Energy And Equity Markets Are Both Seeing Losses To Start The Week
Energy and equity markets are both seeing losses to start the week as fears of a global economic slowdown seem to be weighing heavily on markets around the world. Refined products are trading near multi-month lows, and threatening a technical breakdown that could see another big price slide unless buyers step in soon.
The US dollar is rallying this morning, approaching the 20-year high it set earlier in the month ahead of several central bank meetings this week, which is putting downward pressure on several commodities. According to the CME’s Fedwatch tool, traders are giving 80% odds the US FED will announce a 75 point rate increase this week, and a 20% chance of a 100 point hike. Those bets have changed dramatically over the past week, and the past month, as inflation reports came in worse than many expected, convincing some traders that the only way to stop inflation is to induce a recession.
Hurricane Fiona is expected to become a major storm later this week, after running over Puerto Rico and the Dominican Republic. The storm only appears to be targeting defunct refineries having passed near the bankrupt Limetree Bay FKA Hovensa refinery this weekend, and now taking aim at the Come by Chance facility in Newfoundland that is attempting to convert to renewables production, and already facing serious challenges in doing so.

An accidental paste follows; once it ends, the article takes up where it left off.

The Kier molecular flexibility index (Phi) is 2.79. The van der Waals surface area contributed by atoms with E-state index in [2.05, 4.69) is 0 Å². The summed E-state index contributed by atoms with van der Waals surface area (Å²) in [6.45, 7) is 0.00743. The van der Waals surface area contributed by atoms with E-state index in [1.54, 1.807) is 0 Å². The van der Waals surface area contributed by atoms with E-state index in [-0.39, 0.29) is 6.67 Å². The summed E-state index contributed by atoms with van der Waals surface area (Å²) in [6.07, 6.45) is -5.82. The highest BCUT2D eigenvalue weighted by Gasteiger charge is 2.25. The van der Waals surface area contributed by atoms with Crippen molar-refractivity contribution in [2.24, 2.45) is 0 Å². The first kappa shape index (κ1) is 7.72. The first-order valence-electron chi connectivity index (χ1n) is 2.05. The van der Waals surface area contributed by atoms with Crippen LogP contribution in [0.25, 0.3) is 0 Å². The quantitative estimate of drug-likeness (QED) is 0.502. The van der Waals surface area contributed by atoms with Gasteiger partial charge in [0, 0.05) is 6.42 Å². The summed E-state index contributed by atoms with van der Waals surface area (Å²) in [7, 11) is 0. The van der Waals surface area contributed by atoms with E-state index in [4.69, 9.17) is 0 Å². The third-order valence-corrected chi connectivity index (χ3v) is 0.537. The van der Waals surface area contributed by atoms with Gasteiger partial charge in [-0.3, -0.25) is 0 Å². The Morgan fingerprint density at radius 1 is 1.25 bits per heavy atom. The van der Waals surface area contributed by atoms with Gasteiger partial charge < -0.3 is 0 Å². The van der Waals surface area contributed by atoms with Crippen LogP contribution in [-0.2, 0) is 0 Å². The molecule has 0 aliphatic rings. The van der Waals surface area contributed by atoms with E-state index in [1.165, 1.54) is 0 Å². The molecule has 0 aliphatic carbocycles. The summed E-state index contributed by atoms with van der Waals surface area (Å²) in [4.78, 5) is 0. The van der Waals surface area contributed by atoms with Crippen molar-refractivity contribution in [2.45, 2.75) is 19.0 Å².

Money managers continue to act cautiously towards energy contracts, with open interest holding near 5-7 year lows. The large speculative category of traders made small increases in crude oil net length last week, but cut their length in refined products, keeping their total holdings well below the average levels we’ve seen over the past 5 years.
Baker Hughes reported an increase of 8 oil rigs active in the US last week, snapping a 2 week decline that lowered the US total by 14. Natural gas rigs dropped by 4, wiping out last week’s gain. A WSJ article this morning highlights private drillers nearing their capacity, which helps explain some of why the rig counts seem to have plateaued recently.
The DOE’s leader met with the governors from North Eastern US states last week to discuss concerns over shortages of refined fuel and LNG supply ahead of the winter heating season. Options on the table appear to be a release of the regional gasoline and heating oil reserves, or waivers on the Jones Act. The energy secretary acknowledged “concern about the low levels of privately held refined product inventories in New England” but did not make any proposals yet on how to deal with the situation.